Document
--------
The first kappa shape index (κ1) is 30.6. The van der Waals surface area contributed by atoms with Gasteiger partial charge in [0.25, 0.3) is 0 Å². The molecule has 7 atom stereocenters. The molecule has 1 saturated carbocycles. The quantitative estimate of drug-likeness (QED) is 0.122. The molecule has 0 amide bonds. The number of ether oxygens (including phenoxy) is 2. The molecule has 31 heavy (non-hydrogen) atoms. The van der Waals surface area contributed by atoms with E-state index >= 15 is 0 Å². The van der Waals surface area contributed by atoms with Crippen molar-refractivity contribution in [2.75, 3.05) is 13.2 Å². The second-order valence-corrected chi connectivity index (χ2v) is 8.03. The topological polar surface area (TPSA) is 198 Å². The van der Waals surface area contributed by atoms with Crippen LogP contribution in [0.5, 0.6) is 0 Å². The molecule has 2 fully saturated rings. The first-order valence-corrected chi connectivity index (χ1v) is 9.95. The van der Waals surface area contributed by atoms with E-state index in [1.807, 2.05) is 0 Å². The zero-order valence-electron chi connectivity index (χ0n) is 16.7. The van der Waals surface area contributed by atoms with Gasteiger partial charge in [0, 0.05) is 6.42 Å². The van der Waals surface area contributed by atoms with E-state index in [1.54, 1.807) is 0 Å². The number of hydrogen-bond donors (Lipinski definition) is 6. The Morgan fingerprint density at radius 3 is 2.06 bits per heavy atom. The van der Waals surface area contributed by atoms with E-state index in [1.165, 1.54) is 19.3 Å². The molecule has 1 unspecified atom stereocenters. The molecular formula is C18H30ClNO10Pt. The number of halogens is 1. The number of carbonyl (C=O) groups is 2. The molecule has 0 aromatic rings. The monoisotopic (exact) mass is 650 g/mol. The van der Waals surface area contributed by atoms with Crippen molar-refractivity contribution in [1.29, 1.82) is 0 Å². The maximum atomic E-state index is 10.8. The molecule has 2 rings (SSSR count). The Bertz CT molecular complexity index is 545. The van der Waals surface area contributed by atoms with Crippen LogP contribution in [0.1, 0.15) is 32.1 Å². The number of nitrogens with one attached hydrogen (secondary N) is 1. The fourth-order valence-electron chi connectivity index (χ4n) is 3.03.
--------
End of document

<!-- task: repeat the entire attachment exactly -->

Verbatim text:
The first kappa shape index (κ1) is 30.6. The van der Waals surface area contributed by atoms with Gasteiger partial charge in [0.25, 0.3) is 0 Å². The molecule has 7 atom stereocenters. The molecule has 1 saturated carbocycles. The quantitative estimate of drug-likeness (QED) is 0.122. The molecule has 0 amide bonds. The number of ether oxygens (including phenoxy) is 2. The molecule has 31 heavy (non-hydrogen) atoms. The van der Waals surface area contributed by atoms with E-state index >= 15 is 0 Å². The van der Waals surface area contributed by atoms with Crippen molar-refractivity contribution in [2.75, 3.05) is 13.2 Å². The second-order valence-corrected chi connectivity index (χ2v) is 8.03. The topological polar surface area (TPSA) is 198 Å². The van der Waals surface area contributed by atoms with Crippen LogP contribution in [0.5, 0.6) is 0 Å². The molecule has 2 fully saturated rings. The first-order valence-corrected chi connectivity index (χ1v) is 9.95. The van der Waals surface area contributed by atoms with E-state index in [1.807, 2.05) is 0 Å². The zero-order valence-electron chi connectivity index (χ0n) is 16.7. The van der Waals surface area contributed by atoms with Gasteiger partial charge in [0, 0.05) is 6.42 Å². The van der Waals surface area contributed by atoms with E-state index in [1.54, 1.807) is 0 Å². The number of hydrogen-bond donors (Lipinski definition) is 6. The Morgan fingerprint density at radius 3 is 2.06 bits per heavy atom. The van der Waals surface area contributed by atoms with E-state index in [1.165, 1.54) is 19.3 Å². The molecule has 1 unspecified atom stereocenters. The molecular formula is C18H30ClNO10Pt. The number of halogens is 1. The number of carbonyl (C=O) groups is 2. The molecule has 0 aromatic rings. The monoisotopic (exact) mass is 650 g/mol. The van der Waals surface area contributed by atoms with Crippen molar-refractivity contribution in [1.29, 1.82) is 0 Å². The maximum atomic E-state index is 10.8. The molecule has 2 rings (SSSR count). The Bertz CT molecular complexity index is 545. The van der Waals surface area contributed by atoms with Crippen LogP contribution in [0.1, 0.15) is 32.1 Å². The number of nitrogens with one attached hydrogen (secondary N) is 1. The fourth-order valence-electron chi connectivity index (χ4n) is 3.03.